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Chill has one thing to add to his resume

JOSH Childress has genuine NBA cred, played top basketball in Europe and Asia, revelled in Ice Cube’s Big3 3x3 tournament last year but it is now in Adelaide, South Australia, where he finally is in reach of a championship goal.

Childress, 34, 203cm and among the most versatile all-court and athletic players the NBL has seen, will take his place in the starting five of the Adelaide 36ers as they prepare to weather Saturday’s onslaught of defending champion Perth at Titanium Security Arena in Game 1 of their best-of-three semi final series.

Delivering 11.5ppg at 54 per cent, 6.3rpg, 2.2apg and 1.1spg, it’s hard to believe Childress was seriously considering retiring from the sport last year.

Sixers coach Joey Wright had been in touch in the off-season, but fresh from a stint in Japan after two years with the Sydney Kings, Childress was ready to hang up the boots.

“Joey and I had spoken earlier in the summer,” Childress said. “I said that I wasn’t super-interested, mainly because I was contemplating retirement. I would do the ‘Big3’ in the summer, that would be my basketball fix for the year.”

Playing the 3-on-3 tournament – former Sydney Kings coach Joe Connelly was the Big3’s director of operations and contacted Childress while he was in Japan to be part of the new high-profile 3x3 series – his next stop was with the Denver Nuggets.

“I’d gone to work out with Denver the summer before,” Childress said. “With the new two-way rule, training camps had become a bit different because in our camp, for example, 18 guys were at the camp and 17 were under contract, and I was the outlier.

“They basically brought me in and said: ‘There’s probably no chance of you making our roster, but if you want to use this to get in shape and to potentially try and gain some interest elsewhere, come on in’.”

“And so I jumped on that and hoped that I could generate some interest from some other teams or something like that. Unfortunately, that didn’t happen but that was how that all went down.”

What the camp DID do was rekindle Childress’ interest in playing instead of retiring. As he says, he “got the itch” again.

For Childress, the NBL meant Sydney Kings.

“After that last season with Sydney, I met with (executive director) Jeff Van Groningen and (coach Andrew) Gaze and I just expressed to them my interest in trying to get to an NBA training camp again,” Childress said of the post 2015-16 off-season. “My summer was going to be devoted to that.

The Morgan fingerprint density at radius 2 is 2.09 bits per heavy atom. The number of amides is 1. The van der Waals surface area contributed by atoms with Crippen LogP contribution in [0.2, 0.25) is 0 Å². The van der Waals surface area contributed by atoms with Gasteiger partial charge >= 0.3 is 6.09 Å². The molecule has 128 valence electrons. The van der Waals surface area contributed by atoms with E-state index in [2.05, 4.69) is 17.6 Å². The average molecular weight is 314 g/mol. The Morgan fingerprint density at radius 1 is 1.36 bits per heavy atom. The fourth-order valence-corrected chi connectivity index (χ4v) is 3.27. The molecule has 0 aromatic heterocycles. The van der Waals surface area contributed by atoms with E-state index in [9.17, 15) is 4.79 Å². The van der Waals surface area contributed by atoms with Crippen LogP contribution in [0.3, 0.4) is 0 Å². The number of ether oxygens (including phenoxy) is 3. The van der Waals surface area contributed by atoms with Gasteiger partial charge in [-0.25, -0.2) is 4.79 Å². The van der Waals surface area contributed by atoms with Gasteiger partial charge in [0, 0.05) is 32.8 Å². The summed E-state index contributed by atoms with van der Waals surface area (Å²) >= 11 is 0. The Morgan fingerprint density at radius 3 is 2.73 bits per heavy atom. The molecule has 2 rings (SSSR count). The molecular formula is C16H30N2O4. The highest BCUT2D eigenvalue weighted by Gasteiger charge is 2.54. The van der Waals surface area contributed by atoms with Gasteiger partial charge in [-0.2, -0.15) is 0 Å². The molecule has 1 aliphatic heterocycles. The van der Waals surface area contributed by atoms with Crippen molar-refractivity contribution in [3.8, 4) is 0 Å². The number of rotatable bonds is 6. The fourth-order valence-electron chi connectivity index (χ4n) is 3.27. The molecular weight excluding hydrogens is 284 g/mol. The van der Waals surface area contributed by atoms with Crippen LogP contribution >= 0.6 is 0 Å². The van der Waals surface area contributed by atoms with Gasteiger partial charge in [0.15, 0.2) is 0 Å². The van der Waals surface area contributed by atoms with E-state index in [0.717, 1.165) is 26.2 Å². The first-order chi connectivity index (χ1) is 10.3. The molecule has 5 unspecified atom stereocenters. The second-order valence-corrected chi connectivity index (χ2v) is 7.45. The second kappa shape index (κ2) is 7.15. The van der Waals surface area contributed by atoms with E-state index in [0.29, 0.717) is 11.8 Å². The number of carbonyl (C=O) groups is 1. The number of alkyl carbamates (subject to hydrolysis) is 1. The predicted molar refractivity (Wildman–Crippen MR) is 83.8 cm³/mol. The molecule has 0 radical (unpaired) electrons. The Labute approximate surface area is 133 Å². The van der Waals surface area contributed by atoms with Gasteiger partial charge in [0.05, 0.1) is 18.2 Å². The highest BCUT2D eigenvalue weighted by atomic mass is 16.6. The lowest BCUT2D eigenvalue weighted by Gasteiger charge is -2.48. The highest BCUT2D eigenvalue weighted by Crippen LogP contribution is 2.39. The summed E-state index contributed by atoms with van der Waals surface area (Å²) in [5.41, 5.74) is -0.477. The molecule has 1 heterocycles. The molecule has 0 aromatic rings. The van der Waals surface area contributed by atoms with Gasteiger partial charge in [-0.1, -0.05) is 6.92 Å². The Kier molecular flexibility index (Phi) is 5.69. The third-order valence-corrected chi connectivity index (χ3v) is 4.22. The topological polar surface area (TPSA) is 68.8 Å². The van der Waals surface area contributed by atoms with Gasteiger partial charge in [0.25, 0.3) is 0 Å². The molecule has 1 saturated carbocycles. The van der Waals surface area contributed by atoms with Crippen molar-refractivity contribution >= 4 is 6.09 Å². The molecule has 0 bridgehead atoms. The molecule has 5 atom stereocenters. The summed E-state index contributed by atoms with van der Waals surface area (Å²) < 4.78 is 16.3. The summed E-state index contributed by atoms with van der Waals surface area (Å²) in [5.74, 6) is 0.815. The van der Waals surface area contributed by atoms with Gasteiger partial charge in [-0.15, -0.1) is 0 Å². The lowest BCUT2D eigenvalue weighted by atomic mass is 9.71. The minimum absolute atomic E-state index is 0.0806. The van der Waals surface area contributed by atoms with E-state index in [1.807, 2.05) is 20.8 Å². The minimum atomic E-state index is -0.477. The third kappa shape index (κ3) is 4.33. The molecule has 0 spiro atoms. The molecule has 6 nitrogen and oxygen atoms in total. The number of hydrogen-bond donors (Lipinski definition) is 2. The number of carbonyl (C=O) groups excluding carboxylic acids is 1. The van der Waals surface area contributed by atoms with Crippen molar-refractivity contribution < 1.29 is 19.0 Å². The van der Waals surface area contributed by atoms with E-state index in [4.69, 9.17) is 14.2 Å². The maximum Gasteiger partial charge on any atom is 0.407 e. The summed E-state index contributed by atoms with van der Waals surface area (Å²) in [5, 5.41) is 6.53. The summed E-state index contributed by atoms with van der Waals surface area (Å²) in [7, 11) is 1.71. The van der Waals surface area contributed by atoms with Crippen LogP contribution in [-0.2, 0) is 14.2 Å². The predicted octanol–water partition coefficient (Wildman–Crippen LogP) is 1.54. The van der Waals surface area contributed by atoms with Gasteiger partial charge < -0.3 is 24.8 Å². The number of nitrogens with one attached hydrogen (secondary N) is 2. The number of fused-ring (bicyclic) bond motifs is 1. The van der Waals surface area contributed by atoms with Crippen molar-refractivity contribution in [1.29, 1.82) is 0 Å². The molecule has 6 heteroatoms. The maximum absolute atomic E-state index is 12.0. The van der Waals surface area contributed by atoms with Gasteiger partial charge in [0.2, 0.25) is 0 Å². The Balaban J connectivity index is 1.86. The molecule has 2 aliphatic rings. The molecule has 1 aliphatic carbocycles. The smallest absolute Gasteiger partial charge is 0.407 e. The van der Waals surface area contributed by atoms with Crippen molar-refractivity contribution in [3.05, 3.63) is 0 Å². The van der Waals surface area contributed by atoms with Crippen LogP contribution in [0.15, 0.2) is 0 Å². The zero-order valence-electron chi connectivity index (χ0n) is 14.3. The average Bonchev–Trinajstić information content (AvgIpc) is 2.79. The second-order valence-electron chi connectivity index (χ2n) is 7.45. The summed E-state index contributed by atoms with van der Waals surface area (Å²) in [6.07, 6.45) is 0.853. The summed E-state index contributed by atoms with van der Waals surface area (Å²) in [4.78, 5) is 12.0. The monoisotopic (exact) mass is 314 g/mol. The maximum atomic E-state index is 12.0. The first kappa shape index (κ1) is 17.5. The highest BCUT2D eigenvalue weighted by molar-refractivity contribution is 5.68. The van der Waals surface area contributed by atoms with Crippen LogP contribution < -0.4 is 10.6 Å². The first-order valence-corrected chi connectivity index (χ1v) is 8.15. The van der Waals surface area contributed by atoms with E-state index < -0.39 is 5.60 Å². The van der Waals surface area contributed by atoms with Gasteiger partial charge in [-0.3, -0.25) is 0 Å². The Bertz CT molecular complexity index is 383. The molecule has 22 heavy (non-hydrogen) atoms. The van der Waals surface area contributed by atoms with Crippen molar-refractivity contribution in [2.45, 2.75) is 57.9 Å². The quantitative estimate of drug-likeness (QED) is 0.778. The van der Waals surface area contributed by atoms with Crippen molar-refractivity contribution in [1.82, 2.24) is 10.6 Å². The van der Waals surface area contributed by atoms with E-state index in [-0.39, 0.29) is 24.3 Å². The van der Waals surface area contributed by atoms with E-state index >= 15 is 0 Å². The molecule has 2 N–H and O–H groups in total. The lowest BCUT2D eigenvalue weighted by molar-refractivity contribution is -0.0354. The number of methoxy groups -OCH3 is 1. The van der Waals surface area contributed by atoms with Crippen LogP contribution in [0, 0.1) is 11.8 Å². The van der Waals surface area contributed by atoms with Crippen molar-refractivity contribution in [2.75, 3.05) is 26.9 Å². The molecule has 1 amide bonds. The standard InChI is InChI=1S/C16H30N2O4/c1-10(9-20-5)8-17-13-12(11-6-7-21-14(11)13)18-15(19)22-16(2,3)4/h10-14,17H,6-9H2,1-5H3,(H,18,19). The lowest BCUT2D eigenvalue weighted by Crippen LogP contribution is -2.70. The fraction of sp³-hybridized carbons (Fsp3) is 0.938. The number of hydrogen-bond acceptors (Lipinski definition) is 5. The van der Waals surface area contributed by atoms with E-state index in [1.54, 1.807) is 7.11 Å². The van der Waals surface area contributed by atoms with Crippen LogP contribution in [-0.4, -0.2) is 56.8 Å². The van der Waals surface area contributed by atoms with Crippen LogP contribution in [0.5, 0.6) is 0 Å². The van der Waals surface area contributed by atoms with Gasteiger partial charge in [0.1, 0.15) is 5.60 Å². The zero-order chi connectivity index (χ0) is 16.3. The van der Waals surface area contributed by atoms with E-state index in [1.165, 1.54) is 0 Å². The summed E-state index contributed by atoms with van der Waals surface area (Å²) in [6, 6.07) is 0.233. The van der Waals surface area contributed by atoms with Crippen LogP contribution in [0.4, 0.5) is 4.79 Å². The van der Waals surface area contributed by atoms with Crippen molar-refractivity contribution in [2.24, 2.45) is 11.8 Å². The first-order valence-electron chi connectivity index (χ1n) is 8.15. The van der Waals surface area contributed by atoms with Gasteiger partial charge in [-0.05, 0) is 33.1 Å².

“We had talked contracts and all that sort of stuff but I just said to be quite frank, I want to put all of my energy and all of my focus in trying to get back here (NBA). I don’t want a back-up plan. I don’t want something I know in the back of my mind I can fall into and that was my focus.”

Unsuccessful in his bid to return to the NBA, Childress suddenly was at a loss.

“To be quite frank, I’ve played basketball now for 14 years professionally, and at that time it was 12. And you know, once October-November hit, and I wasn’t playing, I got the itch,” he said.

That took him to Asia for the 2016-17 pro season, where he averaged 18.9 points, 9.5 rebounds, 1.8 assists and 1.2 blocks in 40 games with SAN-EN NeoPhoenix in the Japanese B-League.

“That’s what prompted the move to Japan, just to go play somewhere and still enjoy playing,” he said. “And I’d never been to Japan and it was one of those situations for me where I could try something new and different again.”

Japan certainly proved to be very different from anything such as his NBA years at Atlanta Hawks, Phoenix Suns, Brooklyn Nets, New Orleans Pelicans, or at Olympiacos in Greece, or even the Kings in Sydney.

“It definitely was a culture shock, but in a good way,” Childress said. “It was my first time experiencing the Asian culture and I thoroughly enjoyed my time there.

“From a language perspective, the language barrier was massive. I utilised that time to do a lot of personal development and took some online classes, and things like that.

“The basketball over there is fun. It’s a couple of imports per team and you have a ‘minutes restriction’. Each team is allowed three imports but between the three, you can play a total of 60 minutes in the game. Our set-up was myself and another guy played 25, and our third import played 10.

“I enjoyed that experience. I was right outside Tokyo, so I spent a lot of time there. I had family and friends come over because they’d never been to Japan and wanted the experience as well.

“So it was a cool experience for the six or seven months I was there.”

The sight of much of the population wearing surgical masks also didn’t faze him.

“I think that comes from just the amount of people that are kind of crammed into small areas,” he said.

“You have tons of people who are crammed on trains together and they just want to check themselves for any illness or whatever it is, and it becomes a habit.

“They used to give them to us when we’d go on road trips. If the air is dry or if you’re feeling something coming on, it’s just part of their culture, to be honest.”